Body-worn footage captures police saying McClain was showing extreme strength, “on something” and had tried to grab one officer’s gun. At the time, Aurora paramedics were trained to administer ketamine to patients believed to be suffering from “excited delirium” — typically described as an onset of symptoms such as extreme strength, aggression and paranoia.

[RELATED: Excited delirium: Understanding the evolution away from a controversial term]

However, Colorado’s licensing board for peace officers recently voted to remove the term from training documents in the state.

Ketamine is an ideal choice to treat agitation, especially in a setting without the full array of tools available in a hospital, Heard said, because it’s easy to administer and takes effect quickly.

He said the drug has a “wide safety margin,” meaning the difference between a dose that produces a desired effect in a patient and a dose that turns out to be toxic.

Notably, however, Heard would not commit to pinpointing an amount of ketamine that amounts to a fatal dose.

On cross-examination, Senior Assistant Attorney General Jason Slothouber zeroed in on Heard’s reliance on ketamine studies that focused on the drug given in correct doses to patients properly assessed to need it, in settings that involved proper monitoring and intervention tools available in case the ketamine had a negative effect.

“But people can die from the expected side effects of ketamine if they don’t get the right intervention and they’re not treated?”

“Yes,” Heard replied.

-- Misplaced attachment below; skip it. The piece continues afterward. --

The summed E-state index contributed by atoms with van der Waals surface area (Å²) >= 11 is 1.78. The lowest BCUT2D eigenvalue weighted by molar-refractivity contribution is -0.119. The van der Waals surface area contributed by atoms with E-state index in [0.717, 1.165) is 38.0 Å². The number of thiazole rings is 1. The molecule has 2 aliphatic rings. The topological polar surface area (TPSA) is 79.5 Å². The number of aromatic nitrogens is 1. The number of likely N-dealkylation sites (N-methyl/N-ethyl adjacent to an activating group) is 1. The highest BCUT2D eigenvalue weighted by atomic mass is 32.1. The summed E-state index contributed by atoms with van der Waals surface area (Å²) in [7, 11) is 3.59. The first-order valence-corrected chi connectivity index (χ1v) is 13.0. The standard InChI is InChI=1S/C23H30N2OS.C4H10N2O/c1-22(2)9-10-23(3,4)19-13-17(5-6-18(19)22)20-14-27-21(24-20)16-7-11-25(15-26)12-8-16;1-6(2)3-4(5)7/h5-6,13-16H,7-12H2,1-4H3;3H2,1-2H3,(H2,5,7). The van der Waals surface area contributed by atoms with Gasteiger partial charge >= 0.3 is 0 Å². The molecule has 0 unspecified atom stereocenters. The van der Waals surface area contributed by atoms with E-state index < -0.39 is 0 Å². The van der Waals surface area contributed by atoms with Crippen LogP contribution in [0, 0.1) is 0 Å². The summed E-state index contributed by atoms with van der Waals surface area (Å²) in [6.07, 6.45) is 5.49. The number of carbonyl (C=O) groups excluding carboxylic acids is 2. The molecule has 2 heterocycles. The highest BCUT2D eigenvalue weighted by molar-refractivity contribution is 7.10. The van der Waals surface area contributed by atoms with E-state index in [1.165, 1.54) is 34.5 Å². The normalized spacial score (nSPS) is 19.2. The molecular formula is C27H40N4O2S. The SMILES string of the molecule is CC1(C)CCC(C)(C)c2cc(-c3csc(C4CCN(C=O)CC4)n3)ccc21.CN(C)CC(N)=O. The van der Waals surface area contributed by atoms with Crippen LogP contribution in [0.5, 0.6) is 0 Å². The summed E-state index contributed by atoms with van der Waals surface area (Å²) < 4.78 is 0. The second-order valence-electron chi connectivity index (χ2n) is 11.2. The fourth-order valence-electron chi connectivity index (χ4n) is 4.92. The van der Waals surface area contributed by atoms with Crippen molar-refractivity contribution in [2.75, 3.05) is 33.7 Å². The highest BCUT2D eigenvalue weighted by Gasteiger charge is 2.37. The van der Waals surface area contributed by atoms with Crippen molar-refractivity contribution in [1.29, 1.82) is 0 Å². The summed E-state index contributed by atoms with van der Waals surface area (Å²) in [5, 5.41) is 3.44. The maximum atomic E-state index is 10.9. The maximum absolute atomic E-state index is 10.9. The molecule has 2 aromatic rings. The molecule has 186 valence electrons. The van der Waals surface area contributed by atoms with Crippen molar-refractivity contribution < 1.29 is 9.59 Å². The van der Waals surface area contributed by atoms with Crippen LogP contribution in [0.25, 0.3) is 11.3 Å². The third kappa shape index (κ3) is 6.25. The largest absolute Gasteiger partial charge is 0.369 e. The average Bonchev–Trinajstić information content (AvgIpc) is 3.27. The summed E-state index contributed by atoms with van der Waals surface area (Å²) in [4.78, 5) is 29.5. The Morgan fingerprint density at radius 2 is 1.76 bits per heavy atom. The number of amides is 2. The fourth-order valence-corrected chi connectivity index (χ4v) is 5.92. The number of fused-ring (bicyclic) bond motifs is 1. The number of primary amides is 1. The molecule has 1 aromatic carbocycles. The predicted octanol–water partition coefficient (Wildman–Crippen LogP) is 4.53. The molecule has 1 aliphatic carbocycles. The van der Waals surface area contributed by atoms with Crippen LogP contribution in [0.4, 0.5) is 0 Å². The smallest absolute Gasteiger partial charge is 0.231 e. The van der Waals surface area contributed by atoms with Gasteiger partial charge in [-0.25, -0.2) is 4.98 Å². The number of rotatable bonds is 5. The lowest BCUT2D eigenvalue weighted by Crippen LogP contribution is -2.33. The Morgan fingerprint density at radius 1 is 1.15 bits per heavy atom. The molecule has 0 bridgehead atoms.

The defense attorneys’ second medical expert of the day, Michigan -based forensic pathologist Ljubisa Dragovic, shifted blame to the police officers who restrained McClain during his time on the witness stand. He testified Thursday afternoon that he determined McClain died from brain death brought on by inhaling his own vomit over the course of the struggle with police.

Dragovic is the chief medical examiner and forensic pathologist for Oakland County, Michigan.

Dragovic added he believes a depressant effect from ketamine toxicity would have shown up as fluid buildup in McClain’s lungs, which he didn’t see.

He disagreed with the characterization of McClain’s death as a homicide by a prosecution witness, Roger Mitchell. Dragovic defines a homicide as death resulting from a “purposeful act” by another person, and he saw “no demonstrative evidence of a purposeful act by anyone rendering death.”

Slothouber pressed the forensic pathologist on the implications of his definition. A death caused by a person driving 100 miles per hour, “drunk as a skunk,” is accidental as long as they didn’t mean to kill anyone, he asked?

“No matter how irresponsible someone’s actions were, as long as it wasn’t purposeful, it would be an accident?”

“Yes,” Dragovic said.

The paramedics’ defense attorneys will resume their case Friday morning by questioning Gary Ludwig, a Missouri-based veteran paramedic who has had leadership roles in St. Louis and Memphis’ fire departments. Ludwig took the stand late Thursday afternoon.